A major fraction of excitatory synaptic inputs was antagonized with the AMPA/kainate glutamate receptor antagonist CNQX (200 μM). When applied to s. radiatum, CNQX reversibly reduced sharp wave amplitude in s. radiatum (Figures 2A,B). At the same time, SPW-R frequency in s. radiatum decreased (1.49 ± 0.16 Hz at baseline, 0.68 ± 0.21 Hz after local wash-in and 0.91 ± 0.18 Hz after wash-out; n = 7 slices; P < 0.01). In one out of seven slices SPW-R was completely abolished and started to recover after ~2 min of drug washout. Field potential amplitudes in s. pyramidale were also significantly reduced. Conversely, when we applied CNQX to the pyramidal cell layer, sharp wave amplitude was stable in this layer, but showed a slight reduction in s. radiatum. In contrast to these findings no significant change of sharp wave amplitude or frequency was noted following application of CNQX in s. oriens (Figure 2C). Together, these results indicate that sharp waves are indeed generated by a lamina-specific excitatory input to s. radiatum.
Figure 2. Effects of local application of 200 μM CNQX and 10 μM gabazine on SPWs. (A, B) Local application of CNQX to s. radiatum reversibly inhibits SPW in CA1. Note that in this slice, SPW amplitude was reduced in both layers. (A) LFP recordings, representative of s. pyramidale (upper trace) and s. radiatum (lower). (Left) baseline, (middle) after 40 min of local wash-in, (right) after 60 min wash-out. (B) Average SPW amplitude across CA1 before (black) and after (dark red) local application of CNQX to s. radiatum. Mean and SEM of n = 646 (baseline) and n = 253 (wash-in) sharp waves from one slice. Intervals on y-axis correspond to distance between two recording electrodes. (C) Normalized SPW amplitude in s. radiatum and s. pyramidale after local application of CNQX to (left) s. radiatum (n = 7 slices; s. radiatum: P < 0.01, s. pyramidale: P < 0.05), (middle) s. pyramidale (n = 6 slices; s. radiatum: P < 0.05, s. pyramidale: P > 0.05) and (right) s. oriens (n = 7 slices; s. radiatum: P > 0.1, s. pyramidale P > 0.1). (D, E) Local application of gabazine to s. pyramidale reversibly reduces SPW amplitude specifically in this layer. Note that in s. radiatum event amplitude and frequency are not affected. (D) LFP recordings, representative of s. pyramidale (upper trace) and s. radiatum (lower). (Left) baseline, (middle) after 40 min of local wash-in, (right) after 60 min wash-out. (E) Average SPW amplitude across CA1 before (black) and after (blue) local application of gabazine to s. pyramidale. Mean and SEM of n = 757 (baseline) and n = 494 (wash-in) sharp waves from one slice. Intervals on y-axis correspond to distance between two recording electrodes. (F) Normalized SPW amplitude in s. radiatum and s. pyramidale after local application of gabazine to (left) s. radiatum (n = 11 slices; s. radiatum: P > 0.05, paired t test, s. pyramidale: P > 0.05, Dunn’s multiple comparisons test), (middle) s. pyramidale (n = 6 slices; s. radiatum: P > 0.1, s. pyramidale: P < 0.01) and (right) s. oriens (n = 8 slices; s. radiatum: P > 0.1, s. pyramidale: P < 0.01).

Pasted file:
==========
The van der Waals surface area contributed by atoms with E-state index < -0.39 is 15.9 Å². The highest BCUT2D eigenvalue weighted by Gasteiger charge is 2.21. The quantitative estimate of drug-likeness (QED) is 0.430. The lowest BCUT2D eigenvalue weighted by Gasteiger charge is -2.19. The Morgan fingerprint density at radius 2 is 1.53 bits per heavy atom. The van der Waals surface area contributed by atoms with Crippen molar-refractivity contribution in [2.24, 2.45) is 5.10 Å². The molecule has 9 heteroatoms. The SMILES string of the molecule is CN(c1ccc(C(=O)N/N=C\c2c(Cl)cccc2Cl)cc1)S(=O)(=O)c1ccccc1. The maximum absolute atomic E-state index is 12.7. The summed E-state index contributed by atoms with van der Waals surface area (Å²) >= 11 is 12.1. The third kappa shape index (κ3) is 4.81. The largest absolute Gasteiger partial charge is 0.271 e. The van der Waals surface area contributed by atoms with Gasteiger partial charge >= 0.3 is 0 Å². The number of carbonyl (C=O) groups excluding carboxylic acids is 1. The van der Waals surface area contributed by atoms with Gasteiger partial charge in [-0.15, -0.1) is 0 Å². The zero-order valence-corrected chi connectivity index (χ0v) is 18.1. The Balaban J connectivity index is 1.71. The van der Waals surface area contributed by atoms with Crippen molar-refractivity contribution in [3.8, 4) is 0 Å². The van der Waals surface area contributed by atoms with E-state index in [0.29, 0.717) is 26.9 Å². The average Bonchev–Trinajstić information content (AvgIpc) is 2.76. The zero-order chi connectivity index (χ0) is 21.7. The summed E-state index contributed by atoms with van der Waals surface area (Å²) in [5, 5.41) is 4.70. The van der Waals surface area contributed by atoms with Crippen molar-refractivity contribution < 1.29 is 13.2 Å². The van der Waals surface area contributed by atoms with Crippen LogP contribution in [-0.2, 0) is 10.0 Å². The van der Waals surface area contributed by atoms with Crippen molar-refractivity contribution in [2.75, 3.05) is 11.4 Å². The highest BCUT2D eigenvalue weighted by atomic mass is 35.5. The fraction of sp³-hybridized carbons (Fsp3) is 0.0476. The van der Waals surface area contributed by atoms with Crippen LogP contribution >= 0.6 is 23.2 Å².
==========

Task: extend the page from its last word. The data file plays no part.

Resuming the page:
The positive-going sharp waves in s. pyramidale can be generated in at least two different ways: they may reflect balance currents following excitatory input to the dendrites or, alternatively, arise from outward currents generated by inhibition within the pyramidal cell layer itself (Johnston and Wu, 1995 pp. 426–434; Ylinen et al., 1995). We therefore applied the GABAA receptor antagonist gabazine (10 μM) to s. pyramidale. As a result, the positive field potential deflection in s. pyramidale was strongly diminished while the negative-going transient in s. radiatum remained unaffected (Figures 2D,E). In two of six slices, the transient in s. pyramidale reversed and we recorded negative deflections after local wash-in of the drug. When the GABAergic antagonist was applied to s. oriens, effects were very similar to those observed after disinhibiting s. pyramidale. Application of gabazine in s. radiatum had no significant effects (Figure 2F). These results indicate the lamina-specific contribution of GABAergic inhibition in s. pyramidale and oriens to sharp waves.